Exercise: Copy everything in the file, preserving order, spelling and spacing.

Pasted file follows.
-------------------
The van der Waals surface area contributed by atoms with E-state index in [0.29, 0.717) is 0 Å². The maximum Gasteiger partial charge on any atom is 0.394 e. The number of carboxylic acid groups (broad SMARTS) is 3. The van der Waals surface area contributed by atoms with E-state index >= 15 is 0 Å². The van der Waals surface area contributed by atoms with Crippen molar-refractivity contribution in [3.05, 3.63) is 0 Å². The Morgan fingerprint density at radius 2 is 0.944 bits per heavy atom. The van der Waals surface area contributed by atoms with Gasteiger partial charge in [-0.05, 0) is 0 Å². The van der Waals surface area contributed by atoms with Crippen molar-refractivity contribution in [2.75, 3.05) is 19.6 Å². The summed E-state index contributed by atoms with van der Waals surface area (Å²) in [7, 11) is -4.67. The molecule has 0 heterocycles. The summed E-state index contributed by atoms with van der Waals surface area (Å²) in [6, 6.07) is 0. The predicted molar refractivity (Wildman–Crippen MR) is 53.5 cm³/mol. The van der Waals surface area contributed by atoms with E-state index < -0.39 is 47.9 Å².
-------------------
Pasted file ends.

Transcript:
The van der Waals surface area contributed by atoms with E-state index in [0.29, 0.717) is 0 Å². The maximum Gasteiger partial charge on any atom is 0.394 e. The number of carboxylic acid groups (broad SMARTS) is 3. The van der Waals surface area contributed by atoms with E-state index >= 15 is 0 Å². The van der Waals surface area contributed by atoms with Crippen molar-refractivity contribution in [3.05, 3.63) is 0 Å². The Morgan fingerprint density at radius 2 is 0.944 bits per heavy atom. The van der Waals surface area contributed by atoms with Gasteiger partial charge in [-0.05, 0) is 0 Å². The van der Waals surface area contributed by atoms with Crippen molar-refractivity contribution in [2.75, 3.05) is 19.6 Å². The summed E-state index contributed by atoms with van der Waals surface area (Å²) in [7, 11) is -4.67. The molecule has 0 heterocycles. The summed E-state index contributed by atoms with van der Waals surface area (Å²) in [6, 6.07) is 0. The predicted molar refractivity (Wildman–Crippen MR) is 53.5 cm³/mol. The van der Waals surface area contributed by atoms with E-state index < -0.39 is 47.9 Å².